For the past few years, the Lotem school in Rehovot has been offering a bar mitzvah training program for children with disabilities, led by the Masorti Movement. As part of the program, 10 autistic children have been preparing for the past six months for the most important ceremony in the life of a Jewish boy, which was set to take place in the city's Conservative synagogue.
About a month ago, however, Rehovot Mayor Rahamim Malul decided that the ceremony would be moved to an Orthodox synagogue. The Masorti Movement refused, and concerns were raised that the incident would lead to a crisis with the global Conservative movement, which includes some 2 million Jews, mostly in the United States. This prompted Dvir Kahana, the director-general of the Diaspora Affairs Ministry, to turn to the President's Residence, which agreed to host the ceremony.
But what appeared to be a compromise turned into another dispute. Masorti Movement officials say they reached an understanding on a ceremony in the presence of President Reuven Rivlin, which would be hosted by a Conservative rabbi and an Orthodox rabbi. However, they add, these understandings were later violated, and the Masorti Movement representatives turned into guests rather than active partners in the ceremony. Under these conditions, they decided to cancel the bar mitzvah celebration will be cancelled, and the children will likely be the ones who will pay the price for the religious rift.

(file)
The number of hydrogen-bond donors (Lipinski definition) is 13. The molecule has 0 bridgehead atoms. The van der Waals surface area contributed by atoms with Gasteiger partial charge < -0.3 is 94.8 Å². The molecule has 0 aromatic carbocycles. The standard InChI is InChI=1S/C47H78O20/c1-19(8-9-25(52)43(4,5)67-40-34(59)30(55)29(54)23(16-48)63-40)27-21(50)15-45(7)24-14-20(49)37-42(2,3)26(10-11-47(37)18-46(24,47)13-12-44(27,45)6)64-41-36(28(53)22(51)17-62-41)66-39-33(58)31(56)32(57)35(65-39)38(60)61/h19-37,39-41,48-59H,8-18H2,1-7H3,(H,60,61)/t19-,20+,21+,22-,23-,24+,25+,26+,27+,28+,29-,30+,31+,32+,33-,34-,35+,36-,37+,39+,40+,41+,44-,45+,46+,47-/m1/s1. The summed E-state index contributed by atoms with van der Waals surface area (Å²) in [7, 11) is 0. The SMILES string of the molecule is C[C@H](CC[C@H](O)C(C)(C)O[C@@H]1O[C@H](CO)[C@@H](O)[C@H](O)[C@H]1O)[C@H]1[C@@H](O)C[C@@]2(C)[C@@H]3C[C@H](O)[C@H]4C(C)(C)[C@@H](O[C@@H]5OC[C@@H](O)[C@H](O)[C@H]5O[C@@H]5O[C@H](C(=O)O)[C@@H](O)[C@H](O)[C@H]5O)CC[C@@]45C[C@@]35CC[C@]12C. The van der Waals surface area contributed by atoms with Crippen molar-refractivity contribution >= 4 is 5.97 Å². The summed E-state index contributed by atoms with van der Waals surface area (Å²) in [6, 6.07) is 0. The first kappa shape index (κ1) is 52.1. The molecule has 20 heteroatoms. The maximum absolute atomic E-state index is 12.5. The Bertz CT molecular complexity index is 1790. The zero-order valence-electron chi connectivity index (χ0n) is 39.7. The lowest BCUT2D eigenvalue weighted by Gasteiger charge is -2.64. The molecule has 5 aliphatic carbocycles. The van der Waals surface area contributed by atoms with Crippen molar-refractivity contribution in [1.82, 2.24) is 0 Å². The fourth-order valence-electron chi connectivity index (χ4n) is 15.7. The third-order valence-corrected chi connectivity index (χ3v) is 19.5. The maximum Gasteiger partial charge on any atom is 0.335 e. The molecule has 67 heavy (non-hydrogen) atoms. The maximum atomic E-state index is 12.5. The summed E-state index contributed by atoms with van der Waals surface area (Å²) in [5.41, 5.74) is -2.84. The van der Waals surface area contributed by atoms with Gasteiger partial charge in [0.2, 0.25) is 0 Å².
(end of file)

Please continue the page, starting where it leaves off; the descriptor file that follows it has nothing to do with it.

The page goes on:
Rabbi Steven Wernick, CEO of the United Synagogue of Conservative Judaism in the US, said that the movement would not give up without a fight. "If Israel is the Jewish state, it's President's Residence should be the home of all Jews in the world," he stated. "It's unthinkable that the President's Residence would only allow an Orthodox prayer."
In a letter sent to Rivlin this month, Israeli and American leaders of the Conservative Judaism movement wrote that "the sole reason for this denial is the contempt of Israel's leaders for the sponsors of this program."
The letter added that denying the boys their bar mitzvah was "an act of cruelty."
The President's Residence, on the other hand, said that the Conservatives had rejected every single compromise proposal, adding that "unfortunately, religious elements are seeking to advance their goals while cynically using children."
Naomi Toledano-Kandel, Rivlin's spokeswoman, said it wasn't the role of the president's office to intervene in such a contentious political topic.
"We are not the place that will decide the religious war," she said.
Rabbi Gilad Kariv, who heads Israel's Reform Jewish movement, said he was unfamiliar with the details of the bar mitzvah dispute but commended the conservatives for their initiative. He added that Rivlin has been respectful to all streams of Judaism since taking office.
The dispute highlights the long-simmering conflict between the Orthodox mainstream in Israel and the Reform and Conservative Judaism movements, which make up the majority of the American Jewish population but are marginal in Israel.
The Orthodox establishment rules many aspects of life inside Israel, such as marriage, divorce, conversions and burials. Liberal groups have struggled to make inroads inside the Jewish state and the Orthodox rabbinate has refused to recognize their rulings as religiously valid.
The Associated Press contributed to this report.